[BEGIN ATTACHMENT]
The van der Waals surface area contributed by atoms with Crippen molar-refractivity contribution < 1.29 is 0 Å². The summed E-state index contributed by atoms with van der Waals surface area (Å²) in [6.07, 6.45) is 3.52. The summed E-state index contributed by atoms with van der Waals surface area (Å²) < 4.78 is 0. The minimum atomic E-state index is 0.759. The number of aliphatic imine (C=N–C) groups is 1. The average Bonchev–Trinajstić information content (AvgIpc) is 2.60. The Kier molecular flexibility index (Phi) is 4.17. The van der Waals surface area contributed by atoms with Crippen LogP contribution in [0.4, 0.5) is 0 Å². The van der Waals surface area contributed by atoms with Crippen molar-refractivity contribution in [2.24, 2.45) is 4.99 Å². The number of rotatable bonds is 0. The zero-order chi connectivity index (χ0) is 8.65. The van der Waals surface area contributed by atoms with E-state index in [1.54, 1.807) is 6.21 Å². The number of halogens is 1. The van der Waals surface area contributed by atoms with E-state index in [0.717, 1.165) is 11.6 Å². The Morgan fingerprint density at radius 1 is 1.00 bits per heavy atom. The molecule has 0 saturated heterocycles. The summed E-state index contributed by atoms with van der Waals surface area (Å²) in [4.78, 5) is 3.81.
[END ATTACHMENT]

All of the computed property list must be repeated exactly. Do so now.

The van der Waals surface area contributed by atoms with Crippen molar-refractivity contribution < 1.29 is 0 Å². The summed E-state index contributed by atoms with van der Waals surface area (Å²) in [6.07, 6.45) is 3.52. The summed E-state index contributed by atoms with van der Waals surface area (Å²) < 4.78 is 0. The minimum atomic E-state index is 0.759. The number of aliphatic imine (C=N–C) groups is 1. The average Bonchev–Trinajstić information content (AvgIpc) is 2.60. The Kier molecular flexibility index (Phi) is 4.17. The van der Waals surface area contributed by atoms with Crippen LogP contribution in [0.4, 0.5) is 0 Å². The van der Waals surface area contributed by atoms with Crippen molar-refractivity contribution in [2.24, 2.45) is 4.99 Å². The number of rotatable bonds is 0. The zero-order chi connectivity index (χ0) is 8.65. The van der Waals surface area contributed by atoms with E-state index in [1.54, 1.807) is 6.21 Å². The number of halogens is 1. The van der Waals surface area contributed by atoms with E-state index in [0.717, 1.165) is 11.6 Å². The Morgan fingerprint density at radius 1 is 1.00 bits per heavy atom. The molecule has 0 saturated heterocycles. The summed E-state index contributed by atoms with van der Waals surface area (Å²) in [4.78, 5) is 3.81.